Reducing Condensation In Your Park Home

Reducing condensation in your park home becomes more of an issue in the winter months as temperatures outside drop and heating gets turned up. Condensation is caused when moisture in the air comes into contact with colder non-absorbent surfaces such as windows, walls and tiled floors and worktops. So, the key to reducing condensation in your park home is to avoid situations where this can happen.

You could do this in several ways:

  1. By reducing the times when water-laden vapour (steam etc.) is created,
  2. by increasing ventilation, and
  3. by decreasing the incidence of cold surfaces in your park home by regulating your heating sensibly.

The main sources of moisture in the air are showering, cooking and laundry. Inconsistent heating and poor ventilation can also contribute to the problem as temperature differentials throughout your park home create the conditions for condensation to form. Then poor ventilation stops the moist air escaping before the water condenses out on to a surface.

Reducing condensation in your park home can increase its life span. Condensation can lead to problems such as surface damage and mould if not handled properly. This guide is designed to help you avoid these problems as much as possible in your park home.

These steps could help reduce maintenance costs and also could help increase the comfort you enjoy in your park home. 

Park home insulation

Recently built park homes are very well insulated as a rule to comply with building standards. Insulation on the roof, walls and under the floor of your park home helps to maintain a consistent and good temperature throughout your rooms, allowing for fewer temperature differentials.

Maintain a consistent temperature

Try not to allow your park home to get too cold. A good heating system with thermostat control is essential to keep an ambient temperature that avoids condensation. Even seldom used rooms should have a minimum temperature maintained so that surfaces don’t get too cold and lead to water condensing out of the air. An air or ground heat pump could be a good addition to maintain a suitable ambient temperature inside your home.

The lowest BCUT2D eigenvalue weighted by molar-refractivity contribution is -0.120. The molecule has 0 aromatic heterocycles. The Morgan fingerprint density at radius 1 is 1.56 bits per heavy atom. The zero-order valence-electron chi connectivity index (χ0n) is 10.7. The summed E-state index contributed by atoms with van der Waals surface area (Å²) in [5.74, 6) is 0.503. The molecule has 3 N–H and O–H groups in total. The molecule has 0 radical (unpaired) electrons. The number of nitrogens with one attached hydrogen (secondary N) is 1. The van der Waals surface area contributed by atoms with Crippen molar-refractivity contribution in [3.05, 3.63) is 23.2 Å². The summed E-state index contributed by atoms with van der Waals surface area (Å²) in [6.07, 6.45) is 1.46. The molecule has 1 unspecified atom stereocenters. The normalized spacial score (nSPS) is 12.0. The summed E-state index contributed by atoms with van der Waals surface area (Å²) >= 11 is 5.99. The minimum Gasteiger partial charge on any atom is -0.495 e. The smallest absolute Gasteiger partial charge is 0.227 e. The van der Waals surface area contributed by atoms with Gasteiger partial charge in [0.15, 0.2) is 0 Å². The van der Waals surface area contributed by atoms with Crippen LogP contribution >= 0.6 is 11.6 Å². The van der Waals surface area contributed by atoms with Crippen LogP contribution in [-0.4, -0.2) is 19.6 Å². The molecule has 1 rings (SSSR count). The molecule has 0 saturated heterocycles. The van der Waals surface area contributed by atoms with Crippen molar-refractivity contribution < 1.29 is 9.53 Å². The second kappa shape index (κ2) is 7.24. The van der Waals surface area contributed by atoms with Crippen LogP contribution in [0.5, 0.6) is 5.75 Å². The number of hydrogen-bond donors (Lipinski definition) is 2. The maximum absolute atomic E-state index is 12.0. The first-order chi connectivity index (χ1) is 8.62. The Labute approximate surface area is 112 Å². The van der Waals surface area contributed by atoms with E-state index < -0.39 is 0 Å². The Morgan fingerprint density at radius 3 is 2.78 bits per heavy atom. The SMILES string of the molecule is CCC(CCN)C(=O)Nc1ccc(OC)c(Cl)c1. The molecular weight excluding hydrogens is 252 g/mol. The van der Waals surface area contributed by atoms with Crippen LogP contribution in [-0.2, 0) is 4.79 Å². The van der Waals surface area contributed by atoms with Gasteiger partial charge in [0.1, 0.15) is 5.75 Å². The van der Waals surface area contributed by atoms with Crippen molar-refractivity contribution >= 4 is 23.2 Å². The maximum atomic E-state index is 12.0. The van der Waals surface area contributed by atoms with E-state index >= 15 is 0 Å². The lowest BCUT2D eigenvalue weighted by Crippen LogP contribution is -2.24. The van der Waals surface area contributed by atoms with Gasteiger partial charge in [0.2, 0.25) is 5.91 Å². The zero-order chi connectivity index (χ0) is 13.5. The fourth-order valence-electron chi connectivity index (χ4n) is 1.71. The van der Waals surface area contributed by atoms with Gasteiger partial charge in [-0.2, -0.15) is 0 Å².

Good ventilation is essential in a park home for many reasons, not least to prevent condensation. Make sure that existing vents are kept clear by regularly cleaning them both inside and outside.  Keep furniture and cushions and the like a little distance from the walls allowing air to circulate freely around your park home.

You could have your stove and bathroom vented to the outside with extractor fans or similar methods. Most modern park homes will be equipped to vent steam and moisture to the outside. If you have an old model, it is worth considering installing such features. Avoid running hot, steaming water for too long which could help you save money on your energy bills.

Be aware when you are creating moisture in the air

When cooking, try as much as possible to keep lids on pans and windows and curtains open.

You may also want to make sure a window is open near the kettle when it is boiled for the same reasons, or keep it near the stove and use the extractor.

Washing machines, tumble driers and wet clothing are also significant sources of moisture inside your park home. Avoid hanging clothing out to dry inside your home but if you have to, keep a window or two open while you do. If you have a tumble drier, it is best to get one which vents into the outside. If weather allows, open your windows when emptying these appliances.

When cleaning your surfaces, avoid using steaming hot water to do this. It is best to use tepid water and detergent of some kind. Make sure you dry off the inside surfaces and windows after cleaning. Try not to leave water you have used to evaporate into the internal air.

Condensation and mould resistant paint

It is a good idea throughout your park home’s interior, but especially in the bathroom or shower, to use condensation-resistant paint. This is not sufficient on its own to get rid of condensation, but together with the other measures suggested here, could contribute to reducing the problem and any damage caused significantly. It could also help to prevent mould building up on damp surfaces.

There are some mould resistant paints available, which are clear and can be applied on existing decoration without changing your colour scheme and can also be applied on tiles. Check the manufacturer’s guidelines for suitability for your own particular décor and finishes.

We hope that this article has been useful and provides suggestions which could help you reduce the condensation in your park home, making it more comfortable and preventing problems associated with damp.

This is a marketing article from Park Home Assist, multi award-winning providers of residential park home insurance.  If you would like to speak to an advisor regarding insurance for your park home, please contact our friendly team in our Northampton office on 01604 946 796.

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Published – 03/12/21